SNES & Zelda
Image: Damien McFerran / Nintendo Life

Video games, at least in the 'modern' term as we know it, is a young creative industry compared to other artistic forms. Since becoming more mainstream in the mid-late 1980s - and earlier if you account for successes like Atari in North America - it's naturally influenced and inspired a lot of creators, and we're increasingly seeing the impact of gaming across other artforms.

An interesting recent example is from Larry Achiampong, a British Ghanaian artist who has produced varied work from painted collages, to sculptural art and most recently film, with more besides. In an interview with The Guardian the artist talks about their most recent film, Wayfinder, and the conversation goes to some interesting points about sources of inspiration.

When discussing the artist's 2016 film, Relic Traveller, Achiampong explains that growing up it was in gaming worlds where key ideas started to develop.

That’s where my film language comes from. The Sega Mega Drive, the Super Nintendo, where anything feels possible and you feel like you could jump through portals into a whole different environment. We were a working-class family. I wasn’t afforded the privilege of going to galleries at a young age but I was being shown art in another way.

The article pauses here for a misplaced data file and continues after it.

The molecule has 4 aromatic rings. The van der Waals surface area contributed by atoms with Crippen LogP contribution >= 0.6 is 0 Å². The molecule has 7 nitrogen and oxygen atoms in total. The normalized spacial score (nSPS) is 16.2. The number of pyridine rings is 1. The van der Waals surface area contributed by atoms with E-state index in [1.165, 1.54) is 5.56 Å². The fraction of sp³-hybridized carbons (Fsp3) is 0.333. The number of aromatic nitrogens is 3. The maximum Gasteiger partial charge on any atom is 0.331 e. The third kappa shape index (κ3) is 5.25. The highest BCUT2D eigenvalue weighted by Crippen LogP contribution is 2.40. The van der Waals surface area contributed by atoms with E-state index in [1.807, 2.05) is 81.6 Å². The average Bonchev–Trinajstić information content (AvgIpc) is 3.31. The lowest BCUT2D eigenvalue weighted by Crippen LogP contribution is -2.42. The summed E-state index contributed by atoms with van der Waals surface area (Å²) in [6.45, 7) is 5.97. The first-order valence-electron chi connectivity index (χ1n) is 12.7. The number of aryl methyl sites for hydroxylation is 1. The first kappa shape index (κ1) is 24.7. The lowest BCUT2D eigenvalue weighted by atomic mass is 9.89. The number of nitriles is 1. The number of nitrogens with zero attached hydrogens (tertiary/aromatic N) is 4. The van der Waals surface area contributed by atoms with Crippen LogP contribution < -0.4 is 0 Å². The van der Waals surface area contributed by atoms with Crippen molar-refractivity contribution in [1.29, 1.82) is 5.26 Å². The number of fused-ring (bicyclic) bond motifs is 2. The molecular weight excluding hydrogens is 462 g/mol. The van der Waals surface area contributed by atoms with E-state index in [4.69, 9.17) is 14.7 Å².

The article also highlights another of the artist's exhibits that reflected an almost game-like approach to art:

One of the most striking examples of Sanko-time is Achiampong’s roundel for Westminster tube station. Installed in 2019, it’s based on his 2017 Pan-African Flag for the Relic Travellers’ Alliance which flew above Somerset House during his 2017 residency; the standard red, white and blue Underground scheme replaced with the Pan-African colours of red, gold and green and 54 stars representing the 54 countries in the African Union. I tell him that visiting the station to see the roundel felt like I was simultaneously stepping off on to a new platform in a computer game while also arriving at an alternate future.

“This is the language I speak with!” says Achiampong, laughing. “I’m a gamer, I love playing within environments. I never felt British flags were speaking to me, about me or for me, so it was beautiful to have this opportunity to create this new design and hear people say they felt recognised as a result of that.”

Larry Achiampong’s Wayfinder exhibition is at the Turner Contemporary Gallery (Margate, UK) until 19th June before going on tour, and includes a Gaming Room showcasing titles that have inspired their work.

We recommend giving the full interview a read if you're interested in the artist's work.